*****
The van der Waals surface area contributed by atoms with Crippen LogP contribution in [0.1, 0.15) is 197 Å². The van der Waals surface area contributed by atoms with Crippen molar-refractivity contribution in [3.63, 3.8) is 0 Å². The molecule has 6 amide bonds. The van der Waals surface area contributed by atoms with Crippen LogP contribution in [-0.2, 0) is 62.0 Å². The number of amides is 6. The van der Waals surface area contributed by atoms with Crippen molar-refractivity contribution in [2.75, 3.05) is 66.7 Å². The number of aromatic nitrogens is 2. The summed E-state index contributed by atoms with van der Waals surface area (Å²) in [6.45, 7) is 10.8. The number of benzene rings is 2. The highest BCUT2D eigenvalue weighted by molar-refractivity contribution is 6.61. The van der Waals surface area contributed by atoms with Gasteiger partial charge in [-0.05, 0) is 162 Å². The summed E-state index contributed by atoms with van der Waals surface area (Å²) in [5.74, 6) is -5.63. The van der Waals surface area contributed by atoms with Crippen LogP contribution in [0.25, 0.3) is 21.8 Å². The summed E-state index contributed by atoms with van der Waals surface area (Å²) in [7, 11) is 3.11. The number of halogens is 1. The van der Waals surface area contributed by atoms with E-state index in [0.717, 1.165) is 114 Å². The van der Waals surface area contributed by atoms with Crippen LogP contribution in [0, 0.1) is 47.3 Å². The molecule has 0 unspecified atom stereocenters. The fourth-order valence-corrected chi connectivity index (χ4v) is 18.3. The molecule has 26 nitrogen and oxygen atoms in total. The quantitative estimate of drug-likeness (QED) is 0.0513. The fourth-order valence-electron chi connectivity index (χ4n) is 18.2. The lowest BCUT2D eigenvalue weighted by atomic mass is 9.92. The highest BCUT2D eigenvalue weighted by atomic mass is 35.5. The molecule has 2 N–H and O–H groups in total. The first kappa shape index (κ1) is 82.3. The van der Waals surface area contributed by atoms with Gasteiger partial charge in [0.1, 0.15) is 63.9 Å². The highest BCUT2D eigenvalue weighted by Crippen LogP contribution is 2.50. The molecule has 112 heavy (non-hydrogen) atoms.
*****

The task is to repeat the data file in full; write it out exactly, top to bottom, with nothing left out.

The van der Waals surface area contributed by atoms with Crippen LogP contribution in [0.1, 0.15) is 197 Å². The van der Waals surface area contributed by atoms with Crippen molar-refractivity contribution in [3.63, 3.8) is 0 Å². The molecule has 6 amide bonds. The van der Waals surface area contributed by atoms with Crippen LogP contribution in [-0.2, 0) is 62.0 Å². The number of amides is 6. The van der Waals surface area contributed by atoms with Crippen molar-refractivity contribution in [2.75, 3.05) is 66.7 Å². The number of aromatic nitrogens is 2. The summed E-state index contributed by atoms with van der Waals surface area (Å²) in [6.45, 7) is 10.8. The number of benzene rings is 2. The highest BCUT2D eigenvalue weighted by molar-refractivity contribution is 6.61. The van der Waals surface area contributed by atoms with Gasteiger partial charge in [-0.05, 0) is 162 Å². The summed E-state index contributed by atoms with van der Waals surface area (Å²) in [5.74, 6) is -5.63. The van der Waals surface area contributed by atoms with Crippen LogP contribution in [0.25, 0.3) is 21.8 Å². The summed E-state index contributed by atoms with van der Waals surface area (Å²) in [7, 11) is 3.11. The number of halogens is 1. The van der Waals surface area contributed by atoms with E-state index in [0.717, 1.165) is 114 Å². The van der Waals surface area contributed by atoms with Crippen LogP contribution in [0, 0.1) is 47.3 Å². The molecule has 0 unspecified atom stereocenters. The fourth-order valence-corrected chi connectivity index (χ4v) is 18.3. The molecule has 26 nitrogen and oxygen atoms in total. The quantitative estimate of drug-likeness (QED) is 0.0513. The fourth-order valence-electron chi connectivity index (χ4n) is 18.2. The lowest BCUT2D eigenvalue weighted by atomic mass is 9.92. The highest BCUT2D eigenvalue weighted by atomic mass is 35.5. The molecule has 2 N–H and O–H groups in total. The first kappa shape index (κ1) is 82.3. The van der Waals surface area contributed by atoms with Gasteiger partial charge in [0.1, 0.15) is 63.9 Å². The highest BCUT2D eigenvalue weighted by Crippen LogP contribution is 2.50. The molecule has 112 heavy (non-hydrogen) atoms.